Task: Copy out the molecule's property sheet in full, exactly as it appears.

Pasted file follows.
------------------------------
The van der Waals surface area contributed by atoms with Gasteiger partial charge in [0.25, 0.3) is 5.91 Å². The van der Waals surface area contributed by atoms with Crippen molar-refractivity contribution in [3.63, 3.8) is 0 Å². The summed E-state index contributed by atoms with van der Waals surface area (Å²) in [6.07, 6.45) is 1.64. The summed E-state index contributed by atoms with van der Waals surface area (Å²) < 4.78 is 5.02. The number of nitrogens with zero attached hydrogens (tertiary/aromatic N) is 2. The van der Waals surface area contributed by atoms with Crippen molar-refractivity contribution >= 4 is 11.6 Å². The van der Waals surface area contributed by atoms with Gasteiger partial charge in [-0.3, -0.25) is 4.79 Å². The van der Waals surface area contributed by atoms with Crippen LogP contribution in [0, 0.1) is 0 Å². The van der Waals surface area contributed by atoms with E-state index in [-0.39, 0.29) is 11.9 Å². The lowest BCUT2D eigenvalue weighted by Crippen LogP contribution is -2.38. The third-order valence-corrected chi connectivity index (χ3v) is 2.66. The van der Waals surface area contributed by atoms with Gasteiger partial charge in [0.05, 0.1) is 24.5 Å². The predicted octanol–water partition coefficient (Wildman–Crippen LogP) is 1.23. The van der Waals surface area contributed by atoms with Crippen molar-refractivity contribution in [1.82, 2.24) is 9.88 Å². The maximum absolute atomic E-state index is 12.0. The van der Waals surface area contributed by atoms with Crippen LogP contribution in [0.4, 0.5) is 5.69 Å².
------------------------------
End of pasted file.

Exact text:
The van der Waals surface area contributed by atoms with Gasteiger partial charge in [0.25, 0.3) is 5.91 Å². The van der Waals surface area contributed by atoms with Crippen molar-refractivity contribution in [3.63, 3.8) is 0 Å². The summed E-state index contributed by atoms with van der Waals surface area (Å²) in [6.07, 6.45) is 1.64. The summed E-state index contributed by atoms with van der Waals surface area (Å²) < 4.78 is 5.02. The number of nitrogens with zero attached hydrogens (tertiary/aromatic N) is 2. The van der Waals surface area contributed by atoms with Crippen molar-refractivity contribution >= 4 is 11.6 Å². The van der Waals surface area contributed by atoms with Gasteiger partial charge in [-0.3, -0.25) is 4.79 Å². The van der Waals surface area contributed by atoms with Crippen LogP contribution in [0, 0.1) is 0 Å². The van der Waals surface area contributed by atoms with E-state index in [-0.39, 0.29) is 11.9 Å². The lowest BCUT2D eigenvalue weighted by Crippen LogP contribution is -2.38. The third-order valence-corrected chi connectivity index (χ3v) is 2.66. The van der Waals surface area contributed by atoms with Gasteiger partial charge in [0.05, 0.1) is 24.5 Å². The predicted octanol–water partition coefficient (Wildman–Crippen LogP) is 1.23. The van der Waals surface area contributed by atoms with Crippen molar-refractivity contribution in [1.82, 2.24) is 9.88 Å². The maximum absolute atomic E-state index is 12.0. The van der Waals surface area contributed by atoms with Crippen LogP contribution in [0.4, 0.5) is 5.69 Å².